Jen Nields wanted to be a humane officer since high school. After graduating, a position opened up at a new animal shelter and Jen jumped at the opportunity. She started working as a kennel attendant, became an assistant technician to veterinarians, and handled some office work.
As her work experience grew, so did her responsibilities. “At one point in time I was the operations manager, the educational coordinator, and the humane society police officer all in one little ball for this shelter,” says Jen.
Then in June of 2017, Jen’s family suffered a horrible tragedy when her father passed away abruptly. He did not have life insurance, and since they were already financially struggling, the Nields took a huge hit. Three weeks after his passing, his garage caught on fire and destroyed the items the family was planning on selling to make ends meet, leaving Jen to work three jobs in order to pitch in while her mother underwent heart surgery.
Realizing that her mom also had trouble financially supporting her pets, Jen thought to herself, “How many other people go through this same situation or fall into a situation that is out of their control?”
With her mother’s circumstance in mind, Jen pitched Santa Claws and Paws to the shelter and the team took to the idea. Santa Claws and Paws is a program that donates pet toys, treats, and beds to individuals and families who are experiencing hardships during the Christmas season. With help from the Lancaster City K-9 Unit, they were able to provide for 27 families throughout Lancaster County in their first year of operation. Jen plans to continue the program for the foreseeable future, and hopes to eventually include veterinary care.
“Some people look at me and say, ‘I don’t know how you do your job!’ And I say, ‘I don’t know how you don’t!’”
Beyond being just a job, fate ended up pairing Jen with a very special dog. One day while working at a vet hospital, she received a call from a friend regarding a 7-week-old puppy who was found on a Lancaster County farm. Barely breathing, emaciated, dehydrated, dangerously underweight, and infected with mange, his chances of survival were slim.
“He was in really rough shape. I didn’t know if his ride in my car was going to be his last ride,” Jen recalls. “I got some blankets and made him this little bed on my passenger seat just so he had some comfort. I had seen a lot of dogs like him; not one time did I think he’s going to change the dog laws in PA. Not one time did I think, ‘This dog’s going to become famous and change everything in Lancaster County.’”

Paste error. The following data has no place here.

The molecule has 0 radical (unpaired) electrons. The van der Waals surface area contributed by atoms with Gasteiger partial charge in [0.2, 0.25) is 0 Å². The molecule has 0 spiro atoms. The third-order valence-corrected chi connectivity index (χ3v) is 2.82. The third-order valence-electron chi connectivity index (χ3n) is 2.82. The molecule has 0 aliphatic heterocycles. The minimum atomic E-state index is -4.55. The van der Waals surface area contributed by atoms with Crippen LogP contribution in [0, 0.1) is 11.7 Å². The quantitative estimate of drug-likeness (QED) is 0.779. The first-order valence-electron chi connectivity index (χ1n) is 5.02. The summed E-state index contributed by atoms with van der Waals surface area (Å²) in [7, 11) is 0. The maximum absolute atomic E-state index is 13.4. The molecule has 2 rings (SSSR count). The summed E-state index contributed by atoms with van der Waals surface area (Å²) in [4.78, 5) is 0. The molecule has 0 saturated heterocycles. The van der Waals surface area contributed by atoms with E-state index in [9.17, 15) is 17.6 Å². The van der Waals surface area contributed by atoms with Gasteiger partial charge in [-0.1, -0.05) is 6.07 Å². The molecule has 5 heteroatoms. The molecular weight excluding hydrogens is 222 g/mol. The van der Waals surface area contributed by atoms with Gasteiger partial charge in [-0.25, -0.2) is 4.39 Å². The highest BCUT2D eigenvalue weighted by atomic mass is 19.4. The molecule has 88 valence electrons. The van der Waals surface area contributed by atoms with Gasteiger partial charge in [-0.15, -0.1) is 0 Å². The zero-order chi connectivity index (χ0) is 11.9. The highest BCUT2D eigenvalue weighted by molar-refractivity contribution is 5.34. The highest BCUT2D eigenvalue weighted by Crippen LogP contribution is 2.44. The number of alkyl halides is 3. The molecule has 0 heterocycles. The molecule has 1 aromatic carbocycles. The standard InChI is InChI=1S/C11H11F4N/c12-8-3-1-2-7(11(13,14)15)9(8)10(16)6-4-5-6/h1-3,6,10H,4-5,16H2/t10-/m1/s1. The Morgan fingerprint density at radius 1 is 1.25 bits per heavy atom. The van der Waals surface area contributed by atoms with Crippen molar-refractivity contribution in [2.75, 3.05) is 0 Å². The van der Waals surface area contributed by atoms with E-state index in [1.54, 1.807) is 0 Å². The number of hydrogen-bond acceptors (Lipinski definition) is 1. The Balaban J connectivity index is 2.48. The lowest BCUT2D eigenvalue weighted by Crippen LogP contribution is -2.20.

The dog was later named Libre since he was rescued on Independence Day. Libre straddled life and death during his recovery and became a cause célèbre with charges of animal cruelty being forced against the previous owner. “Libre’s Law” was drafted less than a month later and was signed into law as the Animal Abuse Statute Overhaul bill in the summer of 2017.
“Although these laws are not perfect and still need improvement, they gave recognition to suffering that wasn’t there previously,” explains 24-year-old Jen, who now serves as a Humane Law Enforcement Officer with the Pennsylvania SPCA, “A lot of people were outraged and realized something needed to be done.”
There are generally two types of cases Jen comes across in her work. Sometimes a case is “black and white” and it is obvious an animal is in serious need of veterinary care or the owner is hoarding pets, like the recent case of over 100 cats—most blind due to lack of care—in one home.
“Some involve very lengthy investigations, where I really have to look into details,” she adds. “It’s not my job as a cruelty officer to just go out and take everybody’s animals. That’s not what I want to do. If I can improve the situation and keep that animal in their home, that is my goal, unless the animal is in grave danger.”
Her job is not only removing endangered dogs and cats from bad situations, but also handling mistreatment of farm animals. In Lancaster County, the ability to govern both urban and rural situations is a necessity. Growing up in Bird-in-Hand has provided Jen with a good understanding of her neighbors.
There are two routes of engagement if an animal needs to be removed from an owner. First, and most peacefully, an owner can voluntarily surrender the animal. Otherwise, a search warrant is obtained to remove an animal from an abusive situation, which can sometimes be traumatic and downright dangerous. There’s a reason she wears a sidearm.
“At the end of the day, you need the best outcome for the animals,” says Jen, who uses her empathy and understanding of human circumstances to navigate tough situations. “If you get angry or just react out of emotion, it isn’t going to help. I try really hard to not let the situation I walk into harden me to the world around me.”
For more information or to donate to the PSPCA, visit www.pspca.org.